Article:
“Heard it on the grapevine. Michael not happy. May have to collaborate with Bob et al. in order to salvage our hard work. Leave it with me x”

It suddenly occurred to Ruby that this could be Margaret’s way of stamping her authority over Ruby – and the rest of the training team at the same time.  She knew that Margaret viewed her with suspicion anyway because of her being Sally’s supporter.  Rumours of Michael’s anger with Margaret over Sally’s appeal had leached its way around the building, together with more detailed accounts of the current state of disgrace lurking over Karen, Fiona, Cheryl and the strategically sick Mandy.  Gavin was an unknown quantity to most, but the new rule regarding clocking in and out had already impacted on the workforce as a whole, and the smokers and shoppers in particular, were very upset about their subterfuge being uncovered.

Silly to think that Margaret would just sit back and sulk after being reprimanded; her strategy was always to bully and confront.  Obviously, she had decided that hijacking the conference for her department would be a good way of getting back into Michael’s good books. He usually went down to a more bearable simmer after he had blown up at anyone.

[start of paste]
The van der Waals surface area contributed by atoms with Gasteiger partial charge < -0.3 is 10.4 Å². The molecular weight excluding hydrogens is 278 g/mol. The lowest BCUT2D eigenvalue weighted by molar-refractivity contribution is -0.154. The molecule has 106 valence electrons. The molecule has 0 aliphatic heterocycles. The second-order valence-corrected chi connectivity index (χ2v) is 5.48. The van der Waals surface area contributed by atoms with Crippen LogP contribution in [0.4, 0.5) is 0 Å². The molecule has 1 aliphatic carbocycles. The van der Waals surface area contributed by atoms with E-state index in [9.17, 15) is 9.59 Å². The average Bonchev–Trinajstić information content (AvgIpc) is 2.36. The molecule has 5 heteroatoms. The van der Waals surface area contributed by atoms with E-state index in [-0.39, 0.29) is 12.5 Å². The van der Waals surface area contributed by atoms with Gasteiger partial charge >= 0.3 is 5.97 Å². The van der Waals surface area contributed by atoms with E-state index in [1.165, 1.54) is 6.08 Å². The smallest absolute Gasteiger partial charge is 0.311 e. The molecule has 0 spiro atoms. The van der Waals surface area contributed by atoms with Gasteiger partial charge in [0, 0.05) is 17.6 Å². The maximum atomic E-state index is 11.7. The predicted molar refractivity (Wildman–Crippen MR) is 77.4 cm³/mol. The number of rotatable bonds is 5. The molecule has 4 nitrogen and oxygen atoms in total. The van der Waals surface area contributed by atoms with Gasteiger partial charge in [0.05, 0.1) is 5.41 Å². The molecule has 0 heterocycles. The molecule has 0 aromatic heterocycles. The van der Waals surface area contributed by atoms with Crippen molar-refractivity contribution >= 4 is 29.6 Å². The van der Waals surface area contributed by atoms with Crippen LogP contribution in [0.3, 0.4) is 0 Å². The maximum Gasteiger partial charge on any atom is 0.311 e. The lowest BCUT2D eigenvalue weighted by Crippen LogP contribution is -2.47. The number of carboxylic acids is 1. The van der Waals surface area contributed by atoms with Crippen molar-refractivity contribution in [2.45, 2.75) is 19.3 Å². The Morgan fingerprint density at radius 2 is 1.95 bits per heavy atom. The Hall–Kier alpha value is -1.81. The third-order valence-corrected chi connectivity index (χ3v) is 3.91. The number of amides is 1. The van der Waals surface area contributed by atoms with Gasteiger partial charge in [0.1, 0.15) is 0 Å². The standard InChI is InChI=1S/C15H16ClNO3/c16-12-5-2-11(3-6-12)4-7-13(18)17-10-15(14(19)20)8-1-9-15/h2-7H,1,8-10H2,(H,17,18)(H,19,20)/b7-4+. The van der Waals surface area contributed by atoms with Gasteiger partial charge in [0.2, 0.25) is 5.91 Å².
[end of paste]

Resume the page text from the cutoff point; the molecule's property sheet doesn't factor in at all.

It was down to Ruby to let the rest of the training team know that they were going to have to include input from Margaret, Bob and the truly Apathetic Adam, who obviously hadn’t bothered to do anything other than resurrect an old presentation that was way out of date when he first presented it. The rest of the team were not happy; some of them had crossed swords with Margaret before, they all knew and loathed Bob, and whilst most people quite liked Adam it was universally acclaimed that while he was a nice man, he couldn’t manage his way out of a wet paper bag. His presentation skills were sadly lacking too. ‘Death by PowerPoint’ could have been invented with Adam in mind. His idea of doing a presentation was to set up the demonstration and then read each bullet point in a monotonous and patronising manner.  Most attendees asked if he would be doing handouts at the end of the session, and when this had been confirmed, they switched off totally, fell asleep or spent the time playing Patience, or checking Twitter on their mobiles.

What made it so bizarre was that Adam was actually quite a funny man; he sang and played guitar at open mike nights, his knowledge of music, old films and comedy was extensive and on a social basis he was great company. Ruby could only surmise that his poor presentation skills were linked to a total lack of interest in his subject, and she wondered if there was any way she could get him up there singing his way through the conference.